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Old and Joyous

solo-adulto

By David Sanford

Feeling Lonely? Give to Someone

It’s painful to be alone and lonely, especially in a bright, lovely city like San Miguel that feels made for happiness, not misery. Imagine that you are very lonely here. If only this were a dreary town, your loneliness would fit better! You have few acquaintances and no friends. You are sure that people can read unhappiness on your face. You deliberately keep to yourself. Increasingly, you fear that, unless something changes, you will remain en casa and venture out only to buy food.

Something has to change, you think to yourself. Fortunately, nothing is likely to change in your situation unless you do. Here is what I have discovered about overcoming loneliness:

1) Don’t expect to be rescued. If you are so fortunate as to meet a friendly someone, begin quickly to explore that person’s interests. In doing so, you will be helping to establish a healthy relationship balance and present yourself as someone who can give: already more that way than needy.

If you are frequently lonely, then you know what it is to ne needy. “Needy” is not attractive. “Needy” is likely to leave you feeling even more needy than you already are.

2) What is called for here is a deliberate change in what I call “stance.” You may associate the term with baseball and the way that the batter addresses the pitcher with his posture and the directness of his gaze. (“Go ahead; pitch to me. I am more than ready!”) You (the lonely person) have inadvertently acquired the stance of someone who is all needs and has nothing to give. In reality, you have much to give. You may not think so now, but through your behavior, you will experience differently.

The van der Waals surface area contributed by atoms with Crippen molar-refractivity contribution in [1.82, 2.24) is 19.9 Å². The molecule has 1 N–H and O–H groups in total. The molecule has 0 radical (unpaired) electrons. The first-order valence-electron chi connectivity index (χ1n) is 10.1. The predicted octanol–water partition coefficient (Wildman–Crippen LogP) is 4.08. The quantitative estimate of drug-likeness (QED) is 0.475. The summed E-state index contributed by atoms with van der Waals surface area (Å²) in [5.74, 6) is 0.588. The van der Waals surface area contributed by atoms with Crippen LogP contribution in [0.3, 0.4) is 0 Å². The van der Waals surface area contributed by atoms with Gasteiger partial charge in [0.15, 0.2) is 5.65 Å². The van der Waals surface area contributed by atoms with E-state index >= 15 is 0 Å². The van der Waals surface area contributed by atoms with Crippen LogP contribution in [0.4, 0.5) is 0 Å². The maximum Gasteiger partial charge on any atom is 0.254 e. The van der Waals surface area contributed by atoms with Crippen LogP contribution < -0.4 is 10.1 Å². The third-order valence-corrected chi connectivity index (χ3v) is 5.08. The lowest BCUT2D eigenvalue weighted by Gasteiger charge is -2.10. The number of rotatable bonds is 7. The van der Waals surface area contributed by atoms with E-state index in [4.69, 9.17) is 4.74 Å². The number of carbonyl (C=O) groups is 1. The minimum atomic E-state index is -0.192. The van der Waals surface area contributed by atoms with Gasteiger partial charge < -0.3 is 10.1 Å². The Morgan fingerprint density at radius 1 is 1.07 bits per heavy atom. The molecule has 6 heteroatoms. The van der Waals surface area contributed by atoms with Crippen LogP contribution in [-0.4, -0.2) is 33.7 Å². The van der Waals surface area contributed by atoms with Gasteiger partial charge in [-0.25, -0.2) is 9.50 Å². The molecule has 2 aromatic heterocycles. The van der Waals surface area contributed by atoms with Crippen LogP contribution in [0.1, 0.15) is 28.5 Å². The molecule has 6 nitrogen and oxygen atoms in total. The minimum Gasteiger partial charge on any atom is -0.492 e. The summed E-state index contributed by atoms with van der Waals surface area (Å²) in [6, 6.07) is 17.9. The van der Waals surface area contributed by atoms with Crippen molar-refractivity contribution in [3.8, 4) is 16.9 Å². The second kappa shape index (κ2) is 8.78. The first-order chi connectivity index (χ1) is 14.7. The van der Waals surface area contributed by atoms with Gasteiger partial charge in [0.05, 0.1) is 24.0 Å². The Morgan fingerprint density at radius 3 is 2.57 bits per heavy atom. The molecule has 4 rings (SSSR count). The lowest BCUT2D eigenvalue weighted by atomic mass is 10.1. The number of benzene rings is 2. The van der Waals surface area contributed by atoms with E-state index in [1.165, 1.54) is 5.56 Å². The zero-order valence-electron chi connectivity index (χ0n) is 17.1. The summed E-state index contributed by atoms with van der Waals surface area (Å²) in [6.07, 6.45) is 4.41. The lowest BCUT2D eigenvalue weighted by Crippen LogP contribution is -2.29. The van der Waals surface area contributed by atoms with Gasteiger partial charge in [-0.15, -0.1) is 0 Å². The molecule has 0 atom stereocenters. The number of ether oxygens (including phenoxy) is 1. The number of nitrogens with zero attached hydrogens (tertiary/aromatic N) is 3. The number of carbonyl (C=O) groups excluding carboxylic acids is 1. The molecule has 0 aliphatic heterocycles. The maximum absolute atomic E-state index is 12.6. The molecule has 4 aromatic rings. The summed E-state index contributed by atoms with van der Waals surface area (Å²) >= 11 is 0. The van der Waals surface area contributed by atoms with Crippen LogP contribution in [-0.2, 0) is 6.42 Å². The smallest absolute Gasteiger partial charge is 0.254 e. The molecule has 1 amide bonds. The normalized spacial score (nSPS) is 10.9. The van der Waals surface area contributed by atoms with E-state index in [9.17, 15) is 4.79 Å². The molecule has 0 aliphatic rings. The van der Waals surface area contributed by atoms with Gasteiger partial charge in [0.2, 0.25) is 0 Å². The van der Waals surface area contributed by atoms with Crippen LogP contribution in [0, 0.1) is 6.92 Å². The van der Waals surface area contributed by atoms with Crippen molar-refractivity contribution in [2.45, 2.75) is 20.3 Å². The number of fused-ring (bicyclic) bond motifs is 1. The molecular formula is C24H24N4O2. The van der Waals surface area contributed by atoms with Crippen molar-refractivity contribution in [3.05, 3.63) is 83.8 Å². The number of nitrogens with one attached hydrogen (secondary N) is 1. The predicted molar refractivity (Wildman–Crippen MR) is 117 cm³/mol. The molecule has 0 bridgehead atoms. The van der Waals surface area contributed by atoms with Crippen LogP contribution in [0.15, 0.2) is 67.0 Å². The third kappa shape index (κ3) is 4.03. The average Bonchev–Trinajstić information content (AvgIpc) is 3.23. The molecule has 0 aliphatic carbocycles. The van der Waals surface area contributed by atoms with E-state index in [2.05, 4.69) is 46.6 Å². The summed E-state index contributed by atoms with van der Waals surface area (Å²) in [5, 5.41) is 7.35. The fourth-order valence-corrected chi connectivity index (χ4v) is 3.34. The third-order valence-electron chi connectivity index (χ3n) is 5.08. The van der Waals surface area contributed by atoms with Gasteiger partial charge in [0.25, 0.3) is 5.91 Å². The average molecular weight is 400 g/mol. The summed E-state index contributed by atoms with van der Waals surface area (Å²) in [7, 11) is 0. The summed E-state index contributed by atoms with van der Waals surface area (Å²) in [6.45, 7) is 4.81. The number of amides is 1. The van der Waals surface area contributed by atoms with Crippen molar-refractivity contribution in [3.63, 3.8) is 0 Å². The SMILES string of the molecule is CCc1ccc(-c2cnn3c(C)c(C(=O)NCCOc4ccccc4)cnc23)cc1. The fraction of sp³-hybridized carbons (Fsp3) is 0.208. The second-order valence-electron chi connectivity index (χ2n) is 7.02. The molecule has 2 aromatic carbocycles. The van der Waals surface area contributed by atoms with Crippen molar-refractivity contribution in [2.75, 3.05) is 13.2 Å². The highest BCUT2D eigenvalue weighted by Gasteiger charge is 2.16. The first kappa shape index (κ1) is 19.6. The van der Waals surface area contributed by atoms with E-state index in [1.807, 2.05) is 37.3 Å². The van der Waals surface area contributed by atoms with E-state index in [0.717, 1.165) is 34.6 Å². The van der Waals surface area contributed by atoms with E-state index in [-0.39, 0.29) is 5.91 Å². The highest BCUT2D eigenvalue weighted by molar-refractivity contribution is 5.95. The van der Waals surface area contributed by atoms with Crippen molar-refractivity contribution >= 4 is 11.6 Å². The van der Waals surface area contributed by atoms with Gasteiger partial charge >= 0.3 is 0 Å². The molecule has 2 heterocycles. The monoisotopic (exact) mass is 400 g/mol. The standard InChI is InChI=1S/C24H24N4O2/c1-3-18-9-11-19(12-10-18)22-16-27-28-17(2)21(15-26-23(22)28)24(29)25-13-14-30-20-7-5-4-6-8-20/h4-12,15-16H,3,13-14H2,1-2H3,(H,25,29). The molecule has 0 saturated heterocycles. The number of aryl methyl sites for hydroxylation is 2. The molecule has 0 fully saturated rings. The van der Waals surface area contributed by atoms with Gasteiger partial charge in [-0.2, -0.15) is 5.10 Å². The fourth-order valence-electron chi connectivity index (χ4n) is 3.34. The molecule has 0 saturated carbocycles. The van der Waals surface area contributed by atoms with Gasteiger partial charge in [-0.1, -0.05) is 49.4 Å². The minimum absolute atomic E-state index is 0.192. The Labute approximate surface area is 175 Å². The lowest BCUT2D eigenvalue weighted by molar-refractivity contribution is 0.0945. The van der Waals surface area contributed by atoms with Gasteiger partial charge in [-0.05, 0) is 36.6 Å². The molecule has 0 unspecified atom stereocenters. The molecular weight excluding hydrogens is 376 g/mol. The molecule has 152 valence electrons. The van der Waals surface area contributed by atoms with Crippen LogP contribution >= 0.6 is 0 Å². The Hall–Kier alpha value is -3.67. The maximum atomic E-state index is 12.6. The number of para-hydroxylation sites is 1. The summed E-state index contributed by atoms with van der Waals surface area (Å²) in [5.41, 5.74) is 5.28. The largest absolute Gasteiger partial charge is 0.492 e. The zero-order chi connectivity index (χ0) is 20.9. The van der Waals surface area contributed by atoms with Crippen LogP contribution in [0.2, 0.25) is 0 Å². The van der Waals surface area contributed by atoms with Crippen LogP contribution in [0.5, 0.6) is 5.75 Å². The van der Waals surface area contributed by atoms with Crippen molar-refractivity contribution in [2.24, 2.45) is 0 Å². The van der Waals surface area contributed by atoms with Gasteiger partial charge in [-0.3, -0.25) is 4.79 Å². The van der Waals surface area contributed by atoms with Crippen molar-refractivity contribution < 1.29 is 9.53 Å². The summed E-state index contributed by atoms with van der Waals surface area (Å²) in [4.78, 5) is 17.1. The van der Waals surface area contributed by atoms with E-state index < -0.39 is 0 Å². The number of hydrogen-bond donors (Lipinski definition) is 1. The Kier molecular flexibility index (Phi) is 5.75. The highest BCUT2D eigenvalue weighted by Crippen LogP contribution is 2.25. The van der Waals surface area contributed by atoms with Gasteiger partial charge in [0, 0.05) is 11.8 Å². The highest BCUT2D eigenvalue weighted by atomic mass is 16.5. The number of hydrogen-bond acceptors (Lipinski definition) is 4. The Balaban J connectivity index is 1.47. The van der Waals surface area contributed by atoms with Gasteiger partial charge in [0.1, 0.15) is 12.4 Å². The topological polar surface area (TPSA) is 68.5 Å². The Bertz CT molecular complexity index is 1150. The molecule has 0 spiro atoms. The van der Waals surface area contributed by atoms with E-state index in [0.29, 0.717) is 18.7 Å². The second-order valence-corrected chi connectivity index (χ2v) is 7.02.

Let’s start with your breathing. Stand as straight as you can. The physical light in our town is very special. Breathe in that light; let it lighten you as it does. Let your arms rise along with your breathing. Continue this practice for a bit, taking in more and more light as you do so. This image of strength is your new stance in its physical form. Practice it regularly.

We all need to be treated in a positive way. It can feel especially good when you greet by name someone in a service position, such as a bagger in a grocery store whom you encounter regularly. Have something friendly to say in advance of such encounters.

Follow this practice regularly, and you will begin to see yourself as someone who gives to others. Part of the strength of this approach is that you can’t simultaneously experience yourself as needy, while brightening other people’s lives. The two won’t mix. The more you practice your new stance, the less needy you will be.

I value your feedback. You can contact me at davidesanford@mac.com.

David E. Sanford is 82. His website is oldandjoyous.com. For 30 years, David was a relationship therapist. He is the author of five books on love, couple relationships, and marriage. David and his wife, Joyce, live in San Miguel in wintertime

 

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